A Letcher County radio station is struggling to get back on the air


WHITESBURG, Ky. (LEX 18) — Appalshop’s WMMT FM radio station has been a source of mountain music and culture for decades. It was inundated with about five feet of water during flash floods this summer. This meant that the station had to stop broadcasting.

“So we lost all of our broadcast equipment, the whole studio was flooded,” station general manager Tea Wimer said.

Wimer says central Appalachia is a community radio wasteland. This station has maintained the culture of the region for many years, which is why the return to the air is so important. So far they have been able to restore enough signal to broadcast and send messages.

Wimer tea

“It’s very important because first of all WMMT reflects the culture of the region, it’s made by people from the region and so I think it means something very special to people because we don’t see any not much in central Appalachia,” Wimer says.

WMMT has been on the air since 1985, and at its peak they were able to reach around 300,000 listeners. Now the goal is to deliver important messages with resources for people in this community who have been affected by the floods.

“You know this happened at the end of last week, so now we’re kind of in full mode, you know, recording public service announcements and trying to get targeted information out about people,” Wimer said.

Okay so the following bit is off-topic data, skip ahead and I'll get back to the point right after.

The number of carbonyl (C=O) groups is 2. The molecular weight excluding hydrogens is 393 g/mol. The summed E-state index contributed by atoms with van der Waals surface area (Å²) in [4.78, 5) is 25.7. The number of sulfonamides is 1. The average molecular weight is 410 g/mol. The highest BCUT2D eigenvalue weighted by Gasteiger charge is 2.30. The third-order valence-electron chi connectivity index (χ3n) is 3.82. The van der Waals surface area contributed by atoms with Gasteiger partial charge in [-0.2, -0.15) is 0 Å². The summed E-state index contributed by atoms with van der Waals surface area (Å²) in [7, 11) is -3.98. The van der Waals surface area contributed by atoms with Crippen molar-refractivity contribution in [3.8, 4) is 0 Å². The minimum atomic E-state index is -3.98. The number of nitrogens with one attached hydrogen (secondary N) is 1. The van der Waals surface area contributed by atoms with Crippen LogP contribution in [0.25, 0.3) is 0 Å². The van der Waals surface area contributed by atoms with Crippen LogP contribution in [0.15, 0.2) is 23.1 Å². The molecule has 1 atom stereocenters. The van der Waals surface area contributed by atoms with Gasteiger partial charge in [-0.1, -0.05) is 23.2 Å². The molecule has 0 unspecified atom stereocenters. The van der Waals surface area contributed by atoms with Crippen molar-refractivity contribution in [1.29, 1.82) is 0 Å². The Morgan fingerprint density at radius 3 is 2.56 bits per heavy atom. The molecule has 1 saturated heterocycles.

Now WMMT has been able to purchase a mobile vehicle with emergency funding which it will turn into a temporary studio.

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Wimer tea

“It was actually delivered yesterday. So it’s going to be upgraded to sort of become our new temporary broadcast space until Appalshop finds a more permanent solution,” says Wimer.

This general manager says their goal now is to reconnect with the community.

“People in this area, when they listen to WMMT, they get along. You know, we focus on local music, we focus on local culture, news, people – and at the same time we put always highlight regional cultural issues. And so, I think it’s a way for people in this region, and this area in particular, to stay connected to each other,” says Wimer.

For more information about WMMT and how you can donate, you can visit, www.WMMT.org/donate.


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